County hears pleas to preserve all of Palm School property
The future of the Palm School property remains unclear after a public hearing where activists implored the Travis County Commissioners Court not to sell any part of the land to a private developer.
While the court voted unanimously in June to approve restrictive covenants that will commit any future owner of the land to preserving the building, activists who showed up insisted the entire property be kept in the public domain as a way to celebrate the history of the former school and the Mexican American community it once served.
An appraisal pegged the value of the property – even with the development restrictions – at over $50 million. The Commissioners Court has also voted to use revenue generated from the sale for health and human services.
“I’m a firm believer that in order to know where we’re going as a community, we must remember where we’ve been,” said Paul Saldaña, a political consultant and former school board member who has led the Save Palm School initiative.
Several others, who had family members who attended the school in the first part of the 20th century, spoke of their desire to save one of the few remnants of what was once a predominantly Latino residential area.
Also showing up to oppose private development on the land were supporters of the Waterloo Greenway, known until recently as the Waller Creek Conservancy.
“The proposed development would completely sever the school from its surroundings,” Waterloo Greenway CEO Peter Mullan said.
The vision for the chain of parks along Waller Creek has always included maintaining the school property as a connection to Palm Park, he said.
Melba Whatley, one of the co-founders of the organization, said, “The possibility of a high-rise there is surely creating a barrier, not just physically and emotionally, that we will long, long regret.”
Speaking first, Commissioner Margaret Gòmez appeared to endorse the case made by activists. She said she wanted the county and the city to “work together to preserve Palm School” and keep the property publicly owned.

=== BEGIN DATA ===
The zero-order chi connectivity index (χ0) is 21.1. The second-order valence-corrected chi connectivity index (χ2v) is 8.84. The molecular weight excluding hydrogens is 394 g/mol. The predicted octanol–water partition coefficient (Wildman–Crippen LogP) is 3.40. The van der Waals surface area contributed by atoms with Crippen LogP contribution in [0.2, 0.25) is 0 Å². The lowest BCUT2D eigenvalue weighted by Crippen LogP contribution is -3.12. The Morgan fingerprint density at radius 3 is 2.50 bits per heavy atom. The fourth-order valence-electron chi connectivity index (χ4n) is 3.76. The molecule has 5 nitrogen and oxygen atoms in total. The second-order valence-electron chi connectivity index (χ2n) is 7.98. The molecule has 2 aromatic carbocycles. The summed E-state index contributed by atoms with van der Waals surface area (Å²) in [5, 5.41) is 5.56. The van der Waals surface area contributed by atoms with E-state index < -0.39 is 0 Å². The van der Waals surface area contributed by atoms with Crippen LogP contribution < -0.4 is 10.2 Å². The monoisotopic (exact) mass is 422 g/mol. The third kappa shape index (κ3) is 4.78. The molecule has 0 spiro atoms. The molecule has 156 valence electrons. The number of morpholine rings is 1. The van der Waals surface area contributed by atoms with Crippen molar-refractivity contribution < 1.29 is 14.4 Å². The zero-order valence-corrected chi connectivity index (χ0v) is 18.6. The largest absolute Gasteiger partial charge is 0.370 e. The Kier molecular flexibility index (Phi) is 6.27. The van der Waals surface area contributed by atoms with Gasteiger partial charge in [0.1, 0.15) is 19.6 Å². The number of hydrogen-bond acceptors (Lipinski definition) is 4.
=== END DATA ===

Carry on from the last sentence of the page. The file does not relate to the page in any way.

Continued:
“I cannot just set all of those memories aside,” she said. “That is not the way I was raised. We have to respect the past. We have to respect our ancestors. We have to respect those people who came before us and upon whose shoulders we stand.”
Moreover, Gòmez pointed out that most of the public input the court has received has been against any new development on the property. Opposing the sale of the land is consistent with her view on democracy.
Commissioner Jeff Travillion similarly bemoaned the loss of minority cultures in East Austin. On E. 11th and E. 12th streets, he said, “Pretty soon it’s going to be hard to remember that African Americans once lived there.”
Like Gòmez, Travillion did not propose a specific path forward, saying only, “We’ve got to sit together and reason together and figure out how we can preserve our history and achieve our other goals as well, and I think that’s possible, but we have a lot of work to do.”
The other three members of the court expressed varying degrees of skepticism toward the activists’ request to maintain the property as a public facility.
“The county simply doesn’t have the funds to operate a museum,” said Commissioner Brigid Shea. “We are moving out of this property and we have no means of maintaining it, let alone put programming in it.”
Commissioner Gerald Daugherty said that while he appreciated the passion for preserving the property, the prospect of gaining tens of millions of dollars for key services was very attractive in a time of lean budgets.
“If we monetize this, the monies we would glean from that would go to (health and human services) and the things that I know all of y’all are supportive of,” he said.
Judge Sarah Eckhardt, after echoing Shea and Daugherty’s comments on financial restraints and the prospect of increased revenue for health services, also urged the activists to work alongside her in advocating for a land swap with the city.
The Travis County Exposition Center, which the Commissioners Court hopes eventually to reconstruct, currently sits on city-owned parkland. The Commissioners Court would be willing to accept that property, as well as the city-owned HealthSouth property that Eckhardt has suggested the county take over for use as a substance abuse treatment center, in exchange for the Palm School property.
The court is scheduled to act on the Palm School restrictive covenants on Oct. 29. Approval of the covenants does not necessarily seal the fate of the property, it only guarantees that if the property is sold, it will be subject to the development restrictions.
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Key Players & Topics In This Article
Palm School: Currently the home of the Travis County Health and Human Services and Veteran Services building, the Palm School opened as one of the first elementary schools in 1892, and operated as an elementary school for 84 years. It is located at Cesar Chavez and IH-35.
Travis County Commissioners Court: The legislative body for Travis County. It includes representatives from the four Travis County Precincts, as well as the County Judge. The County Judge serves as the chair of the Court.